• 1271 Words
    • 6 Pages
    Improved Essays
  • Improved Essays

    Sartre made the movement popular by defining what Existentialism meant; he wrote various works centered on his views alone. The more these works were read, the more the smiles of those with a fulfilled life faded away. Sartre is perhaps the most well-known, as well as one of the few who accepted being called an "existentialist". Being and Nothingness is his most important work, and his novel Nausea helped to popularize the movement. It may have been the relatable feeling of losing interest in things that once brought joy; or the adversity faced when ending and surviving a relationship.…

    • 901 Words
    • 4 Pages
    Improved Essays
  • Superior Essays

    Novels with endings that can leave readers feeling emotional or puzzled. Foster’s Law of Shutting Doors suggest that the ending portion of the book is all entirely based upon how the writer want their particular group of readers to react: “The degree of closure in the ending of a novel is in direct proportion to the eagerness of the novelist to please his audience” (271). Writers want to please their readers, but sometime, endings are not so great of a big deal than the rest of the plot. Foster mention how some works are either left “unfinished” (275) or “leaving the protagonist hanging” (275). In J.D.…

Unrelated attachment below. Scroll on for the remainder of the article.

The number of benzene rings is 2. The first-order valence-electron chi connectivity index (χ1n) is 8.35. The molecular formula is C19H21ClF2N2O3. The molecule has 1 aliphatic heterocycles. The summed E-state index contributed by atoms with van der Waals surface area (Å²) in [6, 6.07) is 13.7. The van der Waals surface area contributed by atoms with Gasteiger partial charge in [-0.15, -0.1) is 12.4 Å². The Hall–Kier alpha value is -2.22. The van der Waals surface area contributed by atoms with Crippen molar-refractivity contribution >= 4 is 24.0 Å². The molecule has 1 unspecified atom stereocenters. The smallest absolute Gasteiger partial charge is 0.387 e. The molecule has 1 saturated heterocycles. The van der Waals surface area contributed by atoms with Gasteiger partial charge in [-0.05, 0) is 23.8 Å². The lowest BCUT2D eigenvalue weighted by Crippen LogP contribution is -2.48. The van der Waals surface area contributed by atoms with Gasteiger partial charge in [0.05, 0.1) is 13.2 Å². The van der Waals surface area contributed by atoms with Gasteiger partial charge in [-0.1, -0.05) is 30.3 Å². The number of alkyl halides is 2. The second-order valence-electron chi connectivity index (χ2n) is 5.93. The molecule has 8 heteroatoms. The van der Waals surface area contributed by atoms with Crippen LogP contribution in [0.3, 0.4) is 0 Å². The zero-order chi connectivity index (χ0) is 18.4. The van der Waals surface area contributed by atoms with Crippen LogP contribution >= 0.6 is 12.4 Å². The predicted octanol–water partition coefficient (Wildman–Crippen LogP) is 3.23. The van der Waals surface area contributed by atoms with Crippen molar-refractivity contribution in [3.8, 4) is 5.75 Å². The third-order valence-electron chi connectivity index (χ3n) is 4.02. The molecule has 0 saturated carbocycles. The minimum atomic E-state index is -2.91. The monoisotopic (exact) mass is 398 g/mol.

• 2009 Words
    • 9 Pages
    Superior Essays
  • Improved Essays

    Dystopian novels are so fascinating because they show how powerful and influential one person can be. The inspirational dystopian stories get individuals to realize that they have the power to change whatever they are unsatisfied with. This inspirational element is present in all dystopian novels. For example, in Equilibrium, Cleric John Preston stops taking his dose and discovers how it feels to have emotions. He realizes how cruel society has become without emotions and feelings for one other.…

    • 1448 Words
    • 6 Pages
    Improved Essays
  • Improved Essays